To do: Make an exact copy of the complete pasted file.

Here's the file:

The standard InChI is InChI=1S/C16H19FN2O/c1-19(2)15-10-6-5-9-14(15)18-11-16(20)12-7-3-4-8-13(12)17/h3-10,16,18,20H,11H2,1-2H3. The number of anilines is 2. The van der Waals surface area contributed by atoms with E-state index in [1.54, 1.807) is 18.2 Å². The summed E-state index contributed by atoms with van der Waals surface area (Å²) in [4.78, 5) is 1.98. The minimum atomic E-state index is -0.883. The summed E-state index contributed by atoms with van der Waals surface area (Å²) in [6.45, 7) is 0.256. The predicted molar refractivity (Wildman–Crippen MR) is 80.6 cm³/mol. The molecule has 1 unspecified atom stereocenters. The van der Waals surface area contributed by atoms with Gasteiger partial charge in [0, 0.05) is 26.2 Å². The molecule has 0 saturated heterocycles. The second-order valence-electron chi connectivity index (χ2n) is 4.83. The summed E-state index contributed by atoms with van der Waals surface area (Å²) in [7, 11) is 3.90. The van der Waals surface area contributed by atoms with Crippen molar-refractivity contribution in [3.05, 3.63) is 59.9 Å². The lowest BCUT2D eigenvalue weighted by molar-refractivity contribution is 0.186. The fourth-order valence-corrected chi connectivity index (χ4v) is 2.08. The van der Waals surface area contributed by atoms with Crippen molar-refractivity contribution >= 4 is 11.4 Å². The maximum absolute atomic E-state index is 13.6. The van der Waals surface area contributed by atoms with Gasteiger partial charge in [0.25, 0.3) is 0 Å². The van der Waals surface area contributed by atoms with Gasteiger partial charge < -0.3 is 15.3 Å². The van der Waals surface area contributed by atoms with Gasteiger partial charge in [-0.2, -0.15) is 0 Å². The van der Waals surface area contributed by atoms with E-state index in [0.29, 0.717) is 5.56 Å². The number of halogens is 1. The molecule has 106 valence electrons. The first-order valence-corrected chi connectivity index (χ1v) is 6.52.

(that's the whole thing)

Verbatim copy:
The standard InChI is InChI=1S/C16H19FN2O/c1-19(2)15-10-6-5-9-14(15)18-11-16(20)12-7-3-4-8-13(12)17/h3-10,16,18,20H,11H2,1-2H3. The number of anilines is 2. The van der Waals surface area contributed by atoms with E-state index in [1.54, 1.807) is 18.2 Å². The summed E-state index contributed by atoms with van der Waals surface area (Å²) in [4.78, 5) is 1.98. The minimum atomic E-state index is -0.883. The summed E-state index contributed by atoms with van der Waals surface area (Å²) in [6.45, 7) is 0.256. The predicted molar refractivity (Wildman–Crippen MR) is 80.6 cm³/mol. The molecule has 1 unspecified atom stereocenters. The van der Waals surface area contributed by atoms with Gasteiger partial charge in [0, 0.05) is 26.2 Å². The molecule has 0 saturated heterocycles. The second-order valence-electron chi connectivity index (χ2n) is 4.83. The summed E-state index contributed by atoms with van der Waals surface area (Å²) in [7, 11) is 3.90. The van der Waals surface area contributed by atoms with Crippen molar-refractivity contribution in [3.05, 3.63) is 59.9 Å². The lowest BCUT2D eigenvalue weighted by molar-refractivity contribution is 0.186. The fourth-order valence-corrected chi connectivity index (χ4v) is 2.08. The van der Waals surface area contributed by atoms with Crippen molar-refractivity contribution >= 4 is 11.4 Å². The maximum absolute atomic E-state index is 13.6. The van der Waals surface area contributed by atoms with Gasteiger partial charge in [0.25, 0.3) is 0 Å². The van der Waals surface area contributed by atoms with Gasteiger partial charge < -0.3 is 15.3 Å². The van der Waals surface area contributed by atoms with Gasteiger partial charge in [-0.2, -0.15) is 0 Å². The van der Waals surface area contributed by atoms with E-state index in [0.29, 0.717) is 5.56 Å². The number of halogens is 1. The molecule has 106 valence electrons. The first-order valence-corrected chi connectivity index (χ1v) is 6.52.